As Dallas emerged in fits and starts from COVID-19 shutdowns, workers broke ground on one of our city’s biggest, most-anticipated real estate ventures of the post-pandemic era — a glassy, tree-lined, $75 million double-highrise mixed-use development at 8111 Douglas.
The Lincoln Property Company project sits on land owned by Saint Michael and All Angels Episcopal Church, and it is several bumpy years in the making. The rest should be smooth sailing, the developers report.
Construction began last May and is slated to wrap Feb. 28, 2023, according to architects HKS.
This thing has come a long way since 2016, when erstwhile Dallas Morning News columnist and Preston Hollow resident Robert Wilonsky broke news that Saint Michael planned to build an office tower and parking garage on a piece of vacant land adjacent to Preston Center.
He wrote that the announcement was “as close to fightin’ words as you can get in Preston Hollow.”
Wilonsky explained that despite Preston Center’s fiscal potential, his neighbors would prefer to see “little, no or very, very slow change.”
The previous year, a Preston Hollow Task Force had formed to study problems and the opportunities in the neighborhood and to develop a “consensus vision that could provide a road map for future development initiatives,” according to a notice from former Council District 13 representative Jennifer Staubach Gates. The task force quickly concluded Preston Center had “more potential for economic development than (had) been realized.”
Yet task force members voiced concern when they learned of the 8111 Douglas plans.
For one thing, as Gates noted, “area residents have opposed most redevelopment proposals because of concerns over traffic congestion and commercial encroachment on their neighborhoods.”
Also, former mayor and task force member Laura Miller criticized Saint Michael for keeping the project from the committee during early planning stages.
“When a project of this magnitude has been worked on the whole time the task force has been in existence and no one told us about it, it makes me wonder if at the end of the day we’ll have a meaningful outcome,” Miller told The News in 2016.
The church and land developers would need City Council support for rezoning the four or so acres before the project could proceed, so they would ultimately work within guidelines set forth by the force.
Saint Michael, which has been at 8011 Douglas since 1948, began shopping for a land developer after church officials learned that their tenant Episcopal School of Dallas would be relocating, which would mean losing monthly income generated by that rent.
The church’s Campus Planning Committee in 2015 “felt obligated to consider the long-term stewardship of the church’s property and the excess land to the north of the main campus,” according to a December 2015 Saint Michael newsletter. It indicated that the property was acquired in two parcels over the past decade for approximately $12 million.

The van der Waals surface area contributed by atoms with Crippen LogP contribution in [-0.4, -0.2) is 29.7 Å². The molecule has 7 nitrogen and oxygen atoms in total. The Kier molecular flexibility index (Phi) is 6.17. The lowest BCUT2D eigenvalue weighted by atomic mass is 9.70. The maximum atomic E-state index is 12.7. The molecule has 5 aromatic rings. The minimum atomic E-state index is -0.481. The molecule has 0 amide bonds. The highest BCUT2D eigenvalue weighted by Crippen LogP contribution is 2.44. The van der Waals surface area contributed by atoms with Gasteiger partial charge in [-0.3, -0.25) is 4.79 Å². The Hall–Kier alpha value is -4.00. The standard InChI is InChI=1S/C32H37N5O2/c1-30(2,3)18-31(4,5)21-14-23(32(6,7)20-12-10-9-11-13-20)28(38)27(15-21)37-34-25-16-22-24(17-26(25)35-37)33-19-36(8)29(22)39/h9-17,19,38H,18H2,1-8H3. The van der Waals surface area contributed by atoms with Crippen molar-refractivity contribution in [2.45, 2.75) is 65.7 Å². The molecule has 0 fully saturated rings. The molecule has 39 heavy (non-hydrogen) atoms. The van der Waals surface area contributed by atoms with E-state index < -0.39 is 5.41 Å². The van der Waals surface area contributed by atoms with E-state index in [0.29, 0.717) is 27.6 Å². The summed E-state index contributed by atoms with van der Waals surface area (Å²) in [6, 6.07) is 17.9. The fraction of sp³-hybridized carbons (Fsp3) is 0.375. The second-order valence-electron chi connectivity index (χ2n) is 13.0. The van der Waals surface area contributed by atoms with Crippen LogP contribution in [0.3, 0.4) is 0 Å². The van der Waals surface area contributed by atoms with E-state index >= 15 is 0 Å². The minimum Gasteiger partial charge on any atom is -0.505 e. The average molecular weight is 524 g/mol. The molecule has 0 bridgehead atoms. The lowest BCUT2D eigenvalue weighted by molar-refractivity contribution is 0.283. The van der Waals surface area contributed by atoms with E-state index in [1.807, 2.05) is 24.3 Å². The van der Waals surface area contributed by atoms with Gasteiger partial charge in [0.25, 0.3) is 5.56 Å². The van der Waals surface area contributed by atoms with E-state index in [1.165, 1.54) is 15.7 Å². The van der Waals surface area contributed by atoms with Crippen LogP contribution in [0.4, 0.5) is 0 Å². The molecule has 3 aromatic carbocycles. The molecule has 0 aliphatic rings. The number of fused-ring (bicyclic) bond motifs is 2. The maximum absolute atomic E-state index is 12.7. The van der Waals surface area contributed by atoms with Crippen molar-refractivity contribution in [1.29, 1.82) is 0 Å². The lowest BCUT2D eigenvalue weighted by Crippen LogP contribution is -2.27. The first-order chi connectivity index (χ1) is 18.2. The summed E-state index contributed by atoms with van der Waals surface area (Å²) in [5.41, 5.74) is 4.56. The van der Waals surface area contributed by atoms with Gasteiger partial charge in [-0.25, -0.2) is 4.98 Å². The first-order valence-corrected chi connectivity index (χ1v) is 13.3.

An office building would be consistent with the church’s “strategic needs” for covered parking and “an air-conditioned sky bridge,” according to the newsletter. And it would generate funds that would further its mission to “be disciples of Christ.”
The church teamed up with developer Lincoln Property in 2018.
“It has taken a significant commitment of time and money to accommodate the task force recommendations,” Lincoln Property Executive Vice President John Walter said in a statement that year, “but we believe the new result will be worth it.”
The City of Dallas approved rezoning based on task-force-sanctioned plans in February 2020.
Today at 8111 Douglas, the aroma of asphalt fills the air as work on a parking lot gets underway.
According to Saint Michael’s blog, phase two of the project, expected to last about six weeks, began Nov. 1. Landscapers planted a row of young live oak trees in late October. The church reported the big freeze of 2021 devastated much of the property’s greenery, which they are replenishing.
The finished project will encompass approximately 518,841 square feet.
Each of two towers runs approximately 225,000 square feet, capped at a predefined residential proximity slope, “to protect the sight line of the nearby neighborhood,” according to a FAQ sheet supplied by Lincoln Property.
Lincoln Property will relocate its head- quarters to one of the 12-story towers when complete. The corporation, moving from McKinney Avenue near Klyde Warren Park, will occupy 59,000 square feet. Another 26,500 square feet of one 12-story building will house Sewell Automotive.
Almost 7,000 square feet of the ground floor will go to a to-be-determined restaurant or restaurants including a patio and an acre or so of green space. The church reports that some recreational space will be dedicated to its farmers market. The project includes 130 “ultra luxury” apartment units zoned to Highland Park ISD.
The Advocate requested interviews with both LPC and Saint Michael. The church referred us to LPC, who provided a FAQ sheet.
“The development is projected to bring hundreds of millions worth of new value to the City of Dallas, Dallas County and Highland Park ISD tax rolls,” according to the sheet, which is available on the Lincoln Property website.
Saint Michael rector Christopher D. Girata has said the 8111 Douglas project will allow the church to be “future focused” and that revenue generated from this lease will help the church support the surrounding community.
“This initiative will activate and energize our parish in new ways,” he says.